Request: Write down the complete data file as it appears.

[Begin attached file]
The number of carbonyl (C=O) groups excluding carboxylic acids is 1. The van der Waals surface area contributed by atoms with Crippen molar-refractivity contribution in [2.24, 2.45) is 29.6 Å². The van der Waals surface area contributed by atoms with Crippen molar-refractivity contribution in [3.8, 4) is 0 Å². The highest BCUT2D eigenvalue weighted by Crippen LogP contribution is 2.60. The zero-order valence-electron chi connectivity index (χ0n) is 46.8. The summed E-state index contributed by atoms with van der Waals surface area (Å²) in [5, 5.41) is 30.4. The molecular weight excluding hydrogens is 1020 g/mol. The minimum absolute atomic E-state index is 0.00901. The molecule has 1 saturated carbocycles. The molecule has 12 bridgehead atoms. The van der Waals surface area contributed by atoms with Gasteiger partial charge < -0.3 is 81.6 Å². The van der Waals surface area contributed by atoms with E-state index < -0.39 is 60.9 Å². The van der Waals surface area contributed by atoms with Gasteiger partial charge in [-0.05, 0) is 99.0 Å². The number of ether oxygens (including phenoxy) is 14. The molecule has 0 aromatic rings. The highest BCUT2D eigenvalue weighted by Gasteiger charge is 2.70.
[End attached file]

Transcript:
The number of carbonyl (C=O) groups excluding carboxylic acids is 1. The van der Waals surface area contributed by atoms with Crippen molar-refractivity contribution in [2.24, 2.45) is 29.6 Å². The van der Waals surface area contributed by atoms with Crippen molar-refractivity contribution in [3.8, 4) is 0 Å². The highest BCUT2D eigenvalue weighted by Crippen LogP contribution is 2.60. The zero-order valence-electron chi connectivity index (χ0n) is 46.8. The summed E-state index contributed by atoms with van der Waals surface area (Å²) in [5, 5.41) is 30.4. The molecular weight excluding hydrogens is 1020 g/mol. The minimum absolute atomic E-state index is 0.00901. The molecule has 1 saturated carbocycles. The molecule has 12 bridgehead atoms. The van der Waals surface area contributed by atoms with Gasteiger partial charge < -0.3 is 81.6 Å². The van der Waals surface area contributed by atoms with E-state index < -0.39 is 60.9 Å². The van der Waals surface area contributed by atoms with Gasteiger partial charge in [-0.05, 0) is 99.0 Å². The number of ether oxygens (including phenoxy) is 14. The molecule has 0 aromatic rings. The highest BCUT2D eigenvalue weighted by Gasteiger charge is 2.70.